What is the Dutch Reach?

In June we teamed up with Cycling UK to bring you an article about the safe passing of cyclists. This month we’ve joined forces to answer the question, what is the Dutch Reach and what’s it got to do with car-dooring?

Put simply, the Dutch Reach is a change of habit. I’m sure we can all agree we are used to opening the car door with the hand closest to the handle. The Dutch Reach requires you to reach across and open the door with the hand furthest away, forcing your body to turn towards the window, helping you spot oncoming cyclists. It may take a while to get used to, but once you do it becomes second nature.

Over 500 people are injured in the UK every year because someone opens a car door into their path, otherwise known as car-dooring. As Cycling UK point out, these are just the injuries that are reported to police, no doubt many more go unreported.

Some may think that leaning across to open your door with your opposite hand is going too far, however, according to Cycling UK and YouGov, 40% of people are put off cycling because they fear car doors being opened into their path.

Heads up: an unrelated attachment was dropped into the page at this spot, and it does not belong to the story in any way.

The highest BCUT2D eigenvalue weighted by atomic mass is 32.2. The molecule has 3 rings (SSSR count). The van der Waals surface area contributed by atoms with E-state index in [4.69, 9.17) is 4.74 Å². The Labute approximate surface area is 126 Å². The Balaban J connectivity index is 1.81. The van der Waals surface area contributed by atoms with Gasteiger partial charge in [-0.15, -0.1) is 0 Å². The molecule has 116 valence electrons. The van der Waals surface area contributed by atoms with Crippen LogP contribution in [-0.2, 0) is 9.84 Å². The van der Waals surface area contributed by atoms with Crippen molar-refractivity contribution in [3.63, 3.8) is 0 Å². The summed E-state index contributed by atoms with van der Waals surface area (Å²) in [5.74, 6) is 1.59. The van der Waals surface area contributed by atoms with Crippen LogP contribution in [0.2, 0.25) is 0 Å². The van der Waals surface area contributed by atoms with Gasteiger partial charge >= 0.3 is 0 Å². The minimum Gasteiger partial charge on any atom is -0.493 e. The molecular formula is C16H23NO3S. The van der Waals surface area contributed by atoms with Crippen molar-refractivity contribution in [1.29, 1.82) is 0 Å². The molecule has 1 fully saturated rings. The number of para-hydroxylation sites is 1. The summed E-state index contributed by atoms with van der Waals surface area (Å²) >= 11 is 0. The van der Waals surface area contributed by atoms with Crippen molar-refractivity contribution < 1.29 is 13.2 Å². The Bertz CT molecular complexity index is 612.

A recent poll shows that only 12% of the UK population know what the Dutch Reach is; 22% thought it was a beer and a further 15% thought it was a yoga pose!

So it seems that what is called for is education. Incorporating the Dutch Reach into driving lessons would educate future drivers and sharing the #TeachTheReach! message to all will help to spread the message to more experienced drivers too.

Head of Campaigns at Cycling UK, Duncan Dollimore, agrees:

“The Dutch Reach is such a simple technique, that if everyone learned it from a young age, it could make a real difference to safety on our roads.”

Do you practice the Dutch Reach? Do you think it should become a mandatory part of learning to drive? Let us know via any of our social media channels.